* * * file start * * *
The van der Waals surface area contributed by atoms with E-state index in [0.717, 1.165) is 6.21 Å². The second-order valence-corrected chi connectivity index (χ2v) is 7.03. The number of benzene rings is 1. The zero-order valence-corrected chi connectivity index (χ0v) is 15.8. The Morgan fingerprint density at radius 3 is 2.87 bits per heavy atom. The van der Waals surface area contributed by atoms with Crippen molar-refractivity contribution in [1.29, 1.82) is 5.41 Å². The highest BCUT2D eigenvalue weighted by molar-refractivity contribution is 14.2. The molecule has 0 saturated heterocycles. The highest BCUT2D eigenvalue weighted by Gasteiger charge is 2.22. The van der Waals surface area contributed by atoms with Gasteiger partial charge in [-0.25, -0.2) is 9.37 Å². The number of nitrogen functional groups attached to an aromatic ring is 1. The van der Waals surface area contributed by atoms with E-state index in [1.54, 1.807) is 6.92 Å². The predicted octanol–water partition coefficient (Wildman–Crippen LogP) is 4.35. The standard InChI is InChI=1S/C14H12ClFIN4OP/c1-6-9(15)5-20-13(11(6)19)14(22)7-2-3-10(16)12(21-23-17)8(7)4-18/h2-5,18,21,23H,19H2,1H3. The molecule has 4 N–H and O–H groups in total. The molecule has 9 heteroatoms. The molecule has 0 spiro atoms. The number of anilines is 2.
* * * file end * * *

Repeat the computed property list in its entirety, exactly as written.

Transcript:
The van der Waals surface area contributed by atoms with E-state index in [0.717, 1.165) is 6.21 Å². The second-order valence-corrected chi connectivity index (χ2v) is 7.03. The number of benzene rings is 1. The zero-order valence-corrected chi connectivity index (χ0v) is 15.8. The Morgan fingerprint density at radius 3 is 2.87 bits per heavy atom. The van der Waals surface area contributed by atoms with Crippen molar-refractivity contribution in [1.29, 1.82) is 5.41 Å². The highest BCUT2D eigenvalue weighted by molar-refractivity contribution is 14.2. The molecule has 0 saturated heterocycles. The highest BCUT2D eigenvalue weighted by Gasteiger charge is 2.22. The van der Waals surface area contributed by atoms with Gasteiger partial charge in [-0.25, -0.2) is 9.37 Å². The number of nitrogen functional groups attached to an aromatic ring is 1. The van der Waals surface area contributed by atoms with E-state index in [1.54, 1.807) is 6.92 Å². The predicted octanol–water partition coefficient (Wildman–Crippen LogP) is 4.35. The standard InChI is InChI=1S/C14H12ClFIN4OP/c1-6-9(15)5-20-13(11(6)19)14(22)7-2-3-10(16)12(21-23-17)8(7)4-18/h2-5,18,21,23H,19H2,1H3. The molecule has 4 N–H and O–H groups in total. The molecule has 9 heteroatoms. The molecule has 0 spiro atoms. The number of anilines is 2.